July 26, 2017
The Employee Benefits Security Administration (EBSA) of the U.S. Department of Labor states, “In 2014, 30 percent of private industry workers with access to a defined contribution plan (such as a 401(k) plan) did not participate.” If you haven’t begun saving for retirement yet, these three essential strategies can put you on the right road to retirement.
With all of the different products on the market, as well as the different strategies for allocating funds, retirement planning can seem a bit daunting at first. That’s why it’s important to establish a relationship with a financial advisor as early in the process as possible, especially if you’re investing on your own and not through an employer-sponsored plan.*
The trust and comfort level you build with your advisor is key. A good advisor will seek to learn not only the details of your financial situation, but also your personality and lifestyle. Are there grandkids in your future? Do you plan on upsizing or downsizing your home? Is travel important to you? Sit down with someone you’re comfortable with, and you’ll arrive at a more tailored plan specific to your circumstances and goals.
You can’t start saving if you don’t have a handle on your monthly income and expenses. Scrutinize unnecessary expenditures; for example, either use that gym membership or get rid of it. It’s about freeing up little bits of found money anywhere you can.
Next, create a line item in your budget for your retirement contribution and treat it as you would any other bill. Set it up as an automatic bank draft so you’re not tempted to spend it on anything else. You can start small and modify as you go along, but it’s a good idea to form the habit of saving early. If it turns out to be easier than you thought, increase your amount the next year.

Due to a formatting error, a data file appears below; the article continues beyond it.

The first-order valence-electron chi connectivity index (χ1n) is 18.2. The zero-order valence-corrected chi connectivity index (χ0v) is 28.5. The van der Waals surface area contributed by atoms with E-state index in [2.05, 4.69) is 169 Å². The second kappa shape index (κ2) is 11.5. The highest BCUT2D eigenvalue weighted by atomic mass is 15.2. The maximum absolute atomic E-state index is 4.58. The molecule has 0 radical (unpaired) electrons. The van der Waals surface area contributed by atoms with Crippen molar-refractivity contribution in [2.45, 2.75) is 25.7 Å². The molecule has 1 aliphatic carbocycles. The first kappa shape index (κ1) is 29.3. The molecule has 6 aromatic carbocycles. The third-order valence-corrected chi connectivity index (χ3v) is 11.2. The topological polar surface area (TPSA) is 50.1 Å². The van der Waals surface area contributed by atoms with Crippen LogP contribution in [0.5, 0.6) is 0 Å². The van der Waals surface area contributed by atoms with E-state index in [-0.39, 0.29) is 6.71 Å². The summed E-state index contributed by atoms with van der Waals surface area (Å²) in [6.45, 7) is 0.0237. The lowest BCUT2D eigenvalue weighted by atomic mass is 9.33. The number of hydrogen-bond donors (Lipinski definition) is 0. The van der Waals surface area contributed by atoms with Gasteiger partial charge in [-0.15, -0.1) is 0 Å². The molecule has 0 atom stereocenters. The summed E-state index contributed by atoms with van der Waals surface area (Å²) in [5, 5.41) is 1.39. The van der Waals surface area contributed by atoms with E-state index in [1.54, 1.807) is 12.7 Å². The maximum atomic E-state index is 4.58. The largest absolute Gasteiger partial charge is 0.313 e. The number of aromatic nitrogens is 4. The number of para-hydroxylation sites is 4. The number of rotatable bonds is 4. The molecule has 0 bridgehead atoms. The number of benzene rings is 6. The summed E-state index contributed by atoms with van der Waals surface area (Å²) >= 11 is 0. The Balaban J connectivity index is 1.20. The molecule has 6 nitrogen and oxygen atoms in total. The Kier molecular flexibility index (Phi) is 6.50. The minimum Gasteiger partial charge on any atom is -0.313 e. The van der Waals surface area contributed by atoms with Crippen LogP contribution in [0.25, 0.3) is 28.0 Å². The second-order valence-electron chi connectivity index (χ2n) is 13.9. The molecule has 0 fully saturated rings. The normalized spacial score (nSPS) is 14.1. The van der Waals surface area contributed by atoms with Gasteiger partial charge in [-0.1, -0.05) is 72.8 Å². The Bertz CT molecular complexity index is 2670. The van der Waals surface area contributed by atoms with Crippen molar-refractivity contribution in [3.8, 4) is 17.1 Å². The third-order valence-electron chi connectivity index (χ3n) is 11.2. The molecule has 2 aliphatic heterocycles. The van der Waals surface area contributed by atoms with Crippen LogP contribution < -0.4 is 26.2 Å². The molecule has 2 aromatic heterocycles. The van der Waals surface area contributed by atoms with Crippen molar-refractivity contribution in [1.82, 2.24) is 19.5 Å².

“The average American spends roughly 20 years in retirement,” and “fewer than half of Americans have calculated how much they need to save for retirement” according to the EBSA. It takes a long and committed effort to save for 20 years of living expenses, so it’s never too early to start a retirement plan. Periodically, you may worry that your savings is losing ground, but consistent contributions beginning early and continuing throughout your career will more than make up for any occasional and temporary dip in value.
If you’ve put off saving for retirement, there are still ways a financial advisor can help you prioritize and make the best use of your remaining income-earning years. But be aware that the older you are, the more aggressively you’ll have to contribute.
No matter your age or circumstances, 4Wealth can help you strategize your retirement goals and optimize your contributions. Contact us today.
* Plan-sponsored financial advisors are often available to participants in workplace contribution plans. Ask your employer about contacting your plan’s advisor.
About Diana: With over 27 years in finance, Diana takes pride in the way clients view the 4Wealth® Financial Group as a place to get answers to all their financial questions including estate planning, taxes, investments, and insurance. She began her career as a branch administrator for a national investment firm and worked her way up, becoming a licensed advisor in 1994 with a Series 65 license. Diana can be found at LinkedIn, Twitter, Facebook, email, and (708) 695‐5850. | A freelance writer assisted in the preparation of this article.
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